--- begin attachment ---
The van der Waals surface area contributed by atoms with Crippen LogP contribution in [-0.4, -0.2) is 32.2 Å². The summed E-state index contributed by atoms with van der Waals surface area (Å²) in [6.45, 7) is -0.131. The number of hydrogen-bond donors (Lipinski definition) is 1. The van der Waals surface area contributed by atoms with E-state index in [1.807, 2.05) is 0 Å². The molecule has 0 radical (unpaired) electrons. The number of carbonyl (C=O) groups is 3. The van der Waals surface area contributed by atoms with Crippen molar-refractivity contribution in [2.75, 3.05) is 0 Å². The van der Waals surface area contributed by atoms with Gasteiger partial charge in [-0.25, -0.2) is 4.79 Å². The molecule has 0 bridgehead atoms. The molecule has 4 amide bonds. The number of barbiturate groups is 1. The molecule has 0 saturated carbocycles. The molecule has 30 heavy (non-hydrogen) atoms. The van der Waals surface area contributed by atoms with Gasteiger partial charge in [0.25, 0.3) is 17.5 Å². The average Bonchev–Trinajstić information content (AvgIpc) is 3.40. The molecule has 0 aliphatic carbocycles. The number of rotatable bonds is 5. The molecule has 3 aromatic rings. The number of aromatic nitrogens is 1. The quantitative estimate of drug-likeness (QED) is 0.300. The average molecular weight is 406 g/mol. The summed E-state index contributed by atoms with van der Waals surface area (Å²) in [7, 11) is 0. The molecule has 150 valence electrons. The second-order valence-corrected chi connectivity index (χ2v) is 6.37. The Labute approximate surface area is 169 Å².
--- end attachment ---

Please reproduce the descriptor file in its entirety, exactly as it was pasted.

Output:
The van der Waals surface area contributed by atoms with Crippen LogP contribution in [-0.4, -0.2) is 32.2 Å². The summed E-state index contributed by atoms with van der Waals surface area (Å²) in [6.45, 7) is -0.131. The number of hydrogen-bond donors (Lipinski definition) is 1. The van der Waals surface area contributed by atoms with E-state index in [1.807, 2.05) is 0 Å². The molecule has 0 radical (unpaired) electrons. The number of carbonyl (C=O) groups is 3. The van der Waals surface area contributed by atoms with Crippen molar-refractivity contribution in [2.75, 3.05) is 0 Å². The van der Waals surface area contributed by atoms with Gasteiger partial charge in [-0.25, -0.2) is 4.79 Å². The molecule has 0 bridgehead atoms. The molecule has 4 amide bonds. The number of barbiturate groups is 1. The molecule has 0 saturated carbocycles. The molecule has 30 heavy (non-hydrogen) atoms. The van der Waals surface area contributed by atoms with Gasteiger partial charge in [0.25, 0.3) is 17.5 Å². The average Bonchev–Trinajstić information content (AvgIpc) is 3.40. The molecule has 0 aliphatic carbocycles. The number of rotatable bonds is 5. The molecule has 3 aromatic rings. The number of aromatic nitrogens is 1. The quantitative estimate of drug-likeness (QED) is 0.300. The average molecular weight is 406 g/mol. The summed E-state index contributed by atoms with van der Waals surface area (Å²) in [7, 11) is 0. The molecule has 150 valence electrons. The second-order valence-corrected chi connectivity index (χ2v) is 6.37. The Labute approximate surface area is 169 Å².